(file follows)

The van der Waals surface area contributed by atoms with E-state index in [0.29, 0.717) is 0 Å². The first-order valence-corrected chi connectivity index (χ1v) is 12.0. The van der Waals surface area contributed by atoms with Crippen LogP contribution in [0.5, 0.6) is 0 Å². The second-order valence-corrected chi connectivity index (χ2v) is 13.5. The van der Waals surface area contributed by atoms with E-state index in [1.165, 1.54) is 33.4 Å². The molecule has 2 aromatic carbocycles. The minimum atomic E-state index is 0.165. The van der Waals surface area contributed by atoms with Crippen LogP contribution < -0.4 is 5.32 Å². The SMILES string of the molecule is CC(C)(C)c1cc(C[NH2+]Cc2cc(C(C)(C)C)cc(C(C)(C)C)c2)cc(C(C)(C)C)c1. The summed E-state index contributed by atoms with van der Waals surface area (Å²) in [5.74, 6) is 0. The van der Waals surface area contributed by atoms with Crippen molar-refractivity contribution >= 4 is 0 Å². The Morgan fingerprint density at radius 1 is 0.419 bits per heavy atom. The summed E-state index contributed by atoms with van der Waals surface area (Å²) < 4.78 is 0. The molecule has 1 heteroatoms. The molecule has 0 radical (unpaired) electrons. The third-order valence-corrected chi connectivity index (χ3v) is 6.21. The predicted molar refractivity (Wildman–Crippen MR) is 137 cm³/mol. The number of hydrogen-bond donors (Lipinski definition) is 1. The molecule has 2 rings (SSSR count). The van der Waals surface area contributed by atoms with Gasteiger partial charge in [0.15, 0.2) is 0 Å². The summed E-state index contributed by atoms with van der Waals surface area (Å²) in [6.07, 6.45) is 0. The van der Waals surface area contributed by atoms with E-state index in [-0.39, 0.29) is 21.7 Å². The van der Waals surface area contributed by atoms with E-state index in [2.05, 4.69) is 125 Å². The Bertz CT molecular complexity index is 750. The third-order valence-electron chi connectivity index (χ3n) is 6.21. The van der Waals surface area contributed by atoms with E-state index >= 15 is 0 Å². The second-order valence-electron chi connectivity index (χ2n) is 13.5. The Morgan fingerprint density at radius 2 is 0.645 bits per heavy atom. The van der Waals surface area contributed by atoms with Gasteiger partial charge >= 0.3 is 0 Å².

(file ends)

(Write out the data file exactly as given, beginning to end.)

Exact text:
The van der Waals surface area contributed by atoms with E-state index in [0.29, 0.717) is 0 Å². The first-order valence-corrected chi connectivity index (χ1v) is 12.0. The van der Waals surface area contributed by atoms with Crippen LogP contribution in [0.5, 0.6) is 0 Å². The second-order valence-corrected chi connectivity index (χ2v) is 13.5. The van der Waals surface area contributed by atoms with E-state index in [1.165, 1.54) is 33.4 Å². The molecule has 2 aromatic carbocycles. The minimum atomic E-state index is 0.165. The van der Waals surface area contributed by atoms with Crippen LogP contribution < -0.4 is 5.32 Å². The SMILES string of the molecule is CC(C)(C)c1cc(C[NH2+]Cc2cc(C(C)(C)C)cc(C(C)(C)C)c2)cc(C(C)(C)C)c1. The summed E-state index contributed by atoms with van der Waals surface area (Å²) in [5.74, 6) is 0. The van der Waals surface area contributed by atoms with Crippen molar-refractivity contribution >= 4 is 0 Å². The Morgan fingerprint density at radius 1 is 0.419 bits per heavy atom. The summed E-state index contributed by atoms with van der Waals surface area (Å²) < 4.78 is 0. The molecule has 1 heteroatoms. The molecule has 0 radical (unpaired) electrons. The third-order valence-corrected chi connectivity index (χ3v) is 6.21. The predicted molar refractivity (Wildman–Crippen MR) is 137 cm³/mol. The number of hydrogen-bond donors (Lipinski definition) is 1. The molecule has 2 rings (SSSR count). The van der Waals surface area contributed by atoms with Gasteiger partial charge in [0.15, 0.2) is 0 Å². The summed E-state index contributed by atoms with van der Waals surface area (Å²) in [6.07, 6.45) is 0. The van der Waals surface area contributed by atoms with E-state index in [-0.39, 0.29) is 21.7 Å². The van der Waals surface area contributed by atoms with E-state index in [2.05, 4.69) is 125 Å². The Bertz CT molecular complexity index is 750. The third-order valence-electron chi connectivity index (χ3n) is 6.21. The van der Waals surface area contributed by atoms with E-state index >= 15 is 0 Å². The second-order valence-electron chi connectivity index (χ2n) is 13.5. The Morgan fingerprint density at radius 2 is 0.645 bits per heavy atom. The van der Waals surface area contributed by atoms with Gasteiger partial charge >= 0.3 is 0 Å².